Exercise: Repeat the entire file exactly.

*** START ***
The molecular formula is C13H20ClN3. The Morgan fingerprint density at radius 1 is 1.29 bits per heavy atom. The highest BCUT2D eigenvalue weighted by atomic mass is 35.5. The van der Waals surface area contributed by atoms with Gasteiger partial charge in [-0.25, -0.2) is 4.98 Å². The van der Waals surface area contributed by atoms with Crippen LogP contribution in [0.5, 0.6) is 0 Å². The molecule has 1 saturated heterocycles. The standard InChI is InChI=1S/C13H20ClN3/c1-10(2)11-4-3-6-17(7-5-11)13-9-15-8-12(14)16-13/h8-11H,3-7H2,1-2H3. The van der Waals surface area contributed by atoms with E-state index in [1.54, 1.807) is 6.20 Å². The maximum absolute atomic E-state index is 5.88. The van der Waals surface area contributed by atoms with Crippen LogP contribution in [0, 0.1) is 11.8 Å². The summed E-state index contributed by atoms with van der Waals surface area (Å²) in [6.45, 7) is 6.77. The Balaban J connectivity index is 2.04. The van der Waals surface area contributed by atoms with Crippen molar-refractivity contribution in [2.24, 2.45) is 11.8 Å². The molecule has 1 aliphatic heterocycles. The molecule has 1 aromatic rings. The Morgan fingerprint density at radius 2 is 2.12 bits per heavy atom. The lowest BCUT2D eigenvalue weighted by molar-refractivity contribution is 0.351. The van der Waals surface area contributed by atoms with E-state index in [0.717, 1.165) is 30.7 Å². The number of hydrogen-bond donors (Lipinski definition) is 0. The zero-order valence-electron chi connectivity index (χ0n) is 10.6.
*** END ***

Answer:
The molecular formula is C13H20ClN3. The Morgan fingerprint density at radius 1 is 1.29 bits per heavy atom. The highest BCUT2D eigenvalue weighted by atomic mass is 35.5. The van der Waals surface area contributed by atoms with Gasteiger partial charge in [-0.25, -0.2) is 4.98 Å². The van der Waals surface area contributed by atoms with Crippen LogP contribution in [0.5, 0.6) is 0 Å². The molecule has 1 saturated heterocycles. The standard InChI is InChI=1S/C13H20ClN3/c1-10(2)11-4-3-6-17(7-5-11)13-9-15-8-12(14)16-13/h8-11H,3-7H2,1-2H3. The van der Waals surface area contributed by atoms with E-state index in [1.54, 1.807) is 6.20 Å². The maximum absolute atomic E-state index is 5.88. The van der Waals surface area contributed by atoms with Crippen LogP contribution in [0, 0.1) is 11.8 Å². The summed E-state index contributed by atoms with van der Waals surface area (Å²) in [6.45, 7) is 6.77. The Balaban J connectivity index is 2.04. The van der Waals surface area contributed by atoms with Crippen molar-refractivity contribution in [2.24, 2.45) is 11.8 Å². The molecule has 1 aliphatic heterocycles. The molecule has 1 aromatic rings. The Morgan fingerprint density at radius 2 is 2.12 bits per heavy atom. The lowest BCUT2D eigenvalue weighted by molar-refractivity contribution is 0.351. The van der Waals surface area contributed by atoms with E-state index in [0.717, 1.165) is 30.7 Å². The number of hydrogen-bond donors (Lipinski definition) is 0. The zero-order valence-electron chi connectivity index (χ0n) is 10.6.